PolyKervNets: Activation-free Neural Networks For Efficient Private InferenceDownload PDF

24 Aug 2022 (modified: 05 May 2023)SaTML 2023Readers: Everyone
Keywords: Private Inference, CNN, Homomorphic Encryption (HE), Multi-party Computation (MPC)
TL;DR: Optimizing latency of Privacy Preserving DCNNs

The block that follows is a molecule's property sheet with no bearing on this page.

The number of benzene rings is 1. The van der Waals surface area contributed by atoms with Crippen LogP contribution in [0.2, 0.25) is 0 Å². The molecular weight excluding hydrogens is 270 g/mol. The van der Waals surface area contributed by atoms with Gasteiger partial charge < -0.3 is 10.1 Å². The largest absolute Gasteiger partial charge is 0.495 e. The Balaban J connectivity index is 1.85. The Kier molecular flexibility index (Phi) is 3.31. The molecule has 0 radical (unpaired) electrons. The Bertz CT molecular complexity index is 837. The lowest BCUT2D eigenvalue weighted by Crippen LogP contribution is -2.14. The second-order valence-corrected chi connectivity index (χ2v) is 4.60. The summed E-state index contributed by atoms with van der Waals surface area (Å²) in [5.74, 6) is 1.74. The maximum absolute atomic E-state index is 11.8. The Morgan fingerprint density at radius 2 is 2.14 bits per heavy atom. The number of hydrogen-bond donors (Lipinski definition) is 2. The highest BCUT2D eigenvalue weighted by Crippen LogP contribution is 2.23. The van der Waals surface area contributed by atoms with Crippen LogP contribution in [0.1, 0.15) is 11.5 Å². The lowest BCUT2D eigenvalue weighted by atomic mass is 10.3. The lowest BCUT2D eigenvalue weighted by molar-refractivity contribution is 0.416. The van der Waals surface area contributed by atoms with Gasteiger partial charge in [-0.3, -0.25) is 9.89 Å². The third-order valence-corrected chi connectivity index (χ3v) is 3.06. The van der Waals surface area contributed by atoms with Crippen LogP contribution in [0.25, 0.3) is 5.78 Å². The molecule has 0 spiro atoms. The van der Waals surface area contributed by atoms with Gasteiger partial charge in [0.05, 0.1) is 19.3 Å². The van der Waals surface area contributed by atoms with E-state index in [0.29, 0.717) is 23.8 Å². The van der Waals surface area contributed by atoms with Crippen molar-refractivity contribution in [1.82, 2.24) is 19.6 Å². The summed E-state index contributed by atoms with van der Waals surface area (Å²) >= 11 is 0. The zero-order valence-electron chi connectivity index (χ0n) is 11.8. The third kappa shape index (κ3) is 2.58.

Abstract: With the advent of cloud computing, machine learning as a service (MLaaS) has become a growing phenomenon with the potential to address many real-world problems. In an untrusted cloud environment, privacy concerns of users is a major impediment to the adoption of MLaaS. To alleviate these privacy issues and preserve data confidentiality, several private inference (PI) protocols have been proposed in recent years based on cryptographic tools like Fully Homomorphic Encryption (FHE) and Secure Multiparty Computation (MPC). Deep neural networks (DNN) have been the architecture of choice in most MLaaS deployments. One of the core challenges in developing PI protocols for DNN inference is the substantial costs involved in implementing non-linear activation layers such as Rectified Linear Unit (ReLU). This has spawned a search for accurate, but efficient approximations of the ReLU function and neural architectures that operate on a stringent ReLU budget. While these methods improve efficiency and ensure data confidentiality, they often come at a significant cost to prediction accuracy. In this work, we propose a DNN architecture based on polynomial kervolution called \emph{PolyKervNet} (PKN), which completely eliminates the need for non-linear activation and max pooling layers. PolyKervNets are both FHE and MPC-friendly - they enable FHE-based encrypted inference without any approximations and improve the latency on MPC-based PI protocols without any use of garbled circuits. We demonstrate that it is possible to redesign standard convolutional neural networks (CNN) architectures such as ResNet-18 and VGG-16 with polynomial kervolution and achieve approximately $30\times$ improvement in latency of MPC-based PI with minimal loss in accuracy on many image classification tasks.
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